Donald Trump’s unsustainable tax cut for the rich

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Second only to lawyers, economists are the subject of frequent jokes. For example: “If all the economists were laid end to end, they would never reach a conclusion.” The follow-up joke is that “if all economists were laid end to end, that would be a good thing.” Yes, economists can disagree. Yet, they can agree, as well.

We, along with three co-authors, recently finished a series of studies of the Trump and Clinton tax plans. We all signed off on the methodology and the findings. You can see these studies at

Here are the principal features of Trump’s plan:

— Reduce the number of non-zero tax rates from seven to three (12%, 25%, and 33%);

— Abolish the Alternative Minimum Tax;

— Cut the business tax to a flat rate of 15%;

— Abolishes the estate tax;

— Increase the standard deduction to $20,000 for single filers and $40,000 for married couples filing jointly; and

— Introduce a child care tax deduction.

Here are the principal features of Clinton’s plan:

1.    Add a surcharge of 4% on adjusted gross annual income above $5 million;

2.    Limit the value of deductions (except for contributions to charity) to no more than 28% of their value;

3.     Ensure that all taxpayers with a modified adjusted gross income of $1 million or more would pay at least 30% of their income in taxes (the “Buffett Rule”);

4.    Increase the tax rates applicable to capital gains for those in the top income tax bracket;

5.    Repeal carried interest, which is a provision that allows general partners in some businesses to book most of their earnings as (low-taxed) capital gains rather than earned income; and

6.    Increase the estate tax.

In our studies, we agreed that the two plans would have very different effects on the economy. The two of us did not agree, however, on which plan was better. In conversation over our findings, one of us favored Trump’s plan, the other Clinton’s.

How is this possible, considering that we agreed on a very wide range of economic effects? The answer is that economics, like any science, utilizes theoretical models that work by showing how changes that take place outside a model (e.g., tax policy changes) affect variables that are determined inside the model (e.g., investment and employment). The alternative tax plans we considered called for very different changes in current tax policy and thus yielded very different results, making it difficult to agree on which results would be better for the country.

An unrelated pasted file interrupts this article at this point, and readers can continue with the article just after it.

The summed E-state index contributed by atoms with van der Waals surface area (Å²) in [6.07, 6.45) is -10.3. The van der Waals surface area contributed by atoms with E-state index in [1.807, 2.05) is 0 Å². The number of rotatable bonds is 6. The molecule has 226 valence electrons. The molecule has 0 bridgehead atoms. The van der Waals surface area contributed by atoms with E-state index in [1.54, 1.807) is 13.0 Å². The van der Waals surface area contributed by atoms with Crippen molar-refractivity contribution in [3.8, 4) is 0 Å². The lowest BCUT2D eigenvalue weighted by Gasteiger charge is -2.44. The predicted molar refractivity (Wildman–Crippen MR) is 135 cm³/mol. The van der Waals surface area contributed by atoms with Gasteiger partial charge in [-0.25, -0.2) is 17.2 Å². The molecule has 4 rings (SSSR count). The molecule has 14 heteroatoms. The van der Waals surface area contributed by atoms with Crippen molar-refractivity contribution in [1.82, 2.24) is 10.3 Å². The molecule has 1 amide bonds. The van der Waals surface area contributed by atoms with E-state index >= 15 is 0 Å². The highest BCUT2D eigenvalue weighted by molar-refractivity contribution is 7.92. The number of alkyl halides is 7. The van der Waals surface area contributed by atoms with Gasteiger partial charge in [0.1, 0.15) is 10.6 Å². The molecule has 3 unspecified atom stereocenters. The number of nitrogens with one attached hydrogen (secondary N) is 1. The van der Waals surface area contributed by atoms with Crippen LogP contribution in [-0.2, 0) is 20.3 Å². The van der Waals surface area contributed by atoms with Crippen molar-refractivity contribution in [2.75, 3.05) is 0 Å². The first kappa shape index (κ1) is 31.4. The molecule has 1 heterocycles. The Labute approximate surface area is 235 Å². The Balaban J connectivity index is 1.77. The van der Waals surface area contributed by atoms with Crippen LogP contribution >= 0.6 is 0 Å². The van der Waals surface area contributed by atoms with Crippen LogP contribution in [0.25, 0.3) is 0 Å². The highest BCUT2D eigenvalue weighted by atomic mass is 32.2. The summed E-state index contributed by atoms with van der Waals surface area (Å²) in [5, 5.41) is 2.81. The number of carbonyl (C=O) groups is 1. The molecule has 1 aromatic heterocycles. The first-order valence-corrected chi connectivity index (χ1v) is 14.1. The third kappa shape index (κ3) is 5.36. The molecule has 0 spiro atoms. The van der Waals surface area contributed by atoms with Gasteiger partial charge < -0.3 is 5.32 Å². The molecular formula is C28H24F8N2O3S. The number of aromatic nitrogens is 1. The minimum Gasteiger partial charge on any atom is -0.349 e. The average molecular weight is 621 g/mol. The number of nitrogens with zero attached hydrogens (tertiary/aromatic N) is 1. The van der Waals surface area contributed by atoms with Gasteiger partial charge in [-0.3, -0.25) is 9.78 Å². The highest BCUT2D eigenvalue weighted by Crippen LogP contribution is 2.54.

So we agreed to disagree. Here is Jonathan Haughton’s opinion of the two plans. For David Tuerck’s, read HERE.

Donald Trump’s unsustainable tax cut for the rich

Every introductory economics class begins by asserting that the discipline seeks to answer three basic questions: what should an economy produce, how, and for whom. For too long we have devoted most of our attention to finding ways to increase what we produce, while overlooking the issue of for whom.

Donald Trump has proposed tax cuts that may raise how much we produce, but would channel seven-tenths of the benefits to the top 10% of American society. Hillary Clinton’s changes would have little effect on output, but would create a fairer society. Here there is a clear and stark choice that goes well beyond disinterested economic analysis to the moral choices that we make as a society.

Let me be more specific. Over the coming decade, Trump’s tax changes would reduce tax collections by over $8 trillion, equivalent to a drop of 20% in revenue. If spending is not cut, then the federal budget deficit will climb to an average of nearly 8% of GDP, which is twice the level projected by the Congressional Budget Office, and is clearly unsustainable. Contrast this to Clinton’s proposals, under which the deficit (again assuming no change in spending) would shrink slightly over the coming years, clearly the fiscally responsible option.